For items with images or video Pocket gives you a little preview image next to the item. [Note: I like Pocket in list view, just like how I had Instapaper set up. The thumbnail view has all of the same functionality.] That’s just a nice little addition to help you find items so you don’t feel like you’re reading everything before you read one thing. The search function works well for that, too. On the iPad the preview image is on the left. It’s on the right in the iPhone app.

It pulls multiple pages with one save. Saywhatnow? When you’re on the first page of a multi-page article (Which is stupid, link-bait bullcrap. This is the internet. There is no ‘fold’.) and you hit the handy bookmarklet to put it in your Pocket, the service pulls every page of that article and merges them into one readable document in your list. It does put in Page 2, etc., so you know it did it. [Note 2: Instapaper started doing this fairly recently as well. I don’t know off-hand whether Read It Later did this before.]

Whereas Instapaper uses a folder feature for organizing items, Pocket uses tags. I’m not usually a big fan of tags, but the implementation here is pretty solid. When you import your Instapaper items into Pocket (instructions for that here) the folders disappear and become tags attached to the articles that were in them. This was nice for me because I didn’t have to re-reorganize my items, again.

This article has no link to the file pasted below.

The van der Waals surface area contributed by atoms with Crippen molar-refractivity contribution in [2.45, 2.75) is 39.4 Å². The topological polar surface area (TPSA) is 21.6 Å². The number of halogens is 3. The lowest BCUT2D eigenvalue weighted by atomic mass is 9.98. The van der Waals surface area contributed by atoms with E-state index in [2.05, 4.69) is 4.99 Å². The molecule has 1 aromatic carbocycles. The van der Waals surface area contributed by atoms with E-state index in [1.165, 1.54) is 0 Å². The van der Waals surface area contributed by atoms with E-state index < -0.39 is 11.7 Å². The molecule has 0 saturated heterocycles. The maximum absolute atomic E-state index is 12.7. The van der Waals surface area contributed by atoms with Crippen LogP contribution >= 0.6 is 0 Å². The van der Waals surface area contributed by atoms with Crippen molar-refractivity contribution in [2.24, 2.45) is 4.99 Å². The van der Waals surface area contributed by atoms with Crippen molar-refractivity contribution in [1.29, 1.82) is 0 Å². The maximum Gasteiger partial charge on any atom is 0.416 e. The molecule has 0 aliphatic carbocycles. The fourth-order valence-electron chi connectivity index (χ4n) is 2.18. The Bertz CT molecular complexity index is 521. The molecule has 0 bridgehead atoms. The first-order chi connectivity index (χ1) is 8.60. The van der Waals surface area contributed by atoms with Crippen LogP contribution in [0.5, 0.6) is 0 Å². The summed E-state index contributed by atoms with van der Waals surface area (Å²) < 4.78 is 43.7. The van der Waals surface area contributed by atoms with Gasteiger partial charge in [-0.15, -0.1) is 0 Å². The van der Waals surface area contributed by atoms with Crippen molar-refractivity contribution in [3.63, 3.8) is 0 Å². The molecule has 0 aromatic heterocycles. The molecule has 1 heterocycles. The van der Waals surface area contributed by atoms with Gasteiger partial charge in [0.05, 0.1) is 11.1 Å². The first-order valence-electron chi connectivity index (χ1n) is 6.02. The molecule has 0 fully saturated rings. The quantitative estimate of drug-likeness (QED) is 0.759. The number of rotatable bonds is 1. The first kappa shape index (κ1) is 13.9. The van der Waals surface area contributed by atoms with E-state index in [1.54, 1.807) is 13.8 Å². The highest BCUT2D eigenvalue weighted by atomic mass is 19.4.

You can view all items, view just articles, view just video items, or view just photo items. And you can change this view very quickly with just two taps. You can also view your archive and your favorited items with two clicks. Favorites could easily become a kind of ad hoc home page with oft-visited links.

Now Pocket is not perfect. One wouldn’t expect a bottom-up re-design to be without some issues. But I’ve really only found one thing worth noting. Sometimes in your list everything below where you currently are just disappears. Poof. But it’s clearly just an app issue because if you switch lists, say to videos and back again, they pop right back. It could also have been an API or server load issue with the launch of the new app because I haven’t had it happen this morning at all.

I will freely admit that the pure reading experience of Pocket, although very good, is not quite up to the Instapaper standard. Those new fonts Marco added in the last update really makes for some nice reading. And I would really like to have pagnination rather than only scrolling. I like to swipe Kindle/iBooks-style rather than continuously sliding my grubby finger along the screen.

I honestly don’t know if Marco has anything to worry about with Pocket. Instapaper is a great service and a really, truly good app. This may very well be an instance where the apps are just serving different people with different needs and aren’t actually competing for many customers. I can’t say that I’d recommend Pocket over Instapaper. And I have and still do recommend Instapaper for reading internet articles later. It’s just that for my personal needs Pocket seems to fit better right now.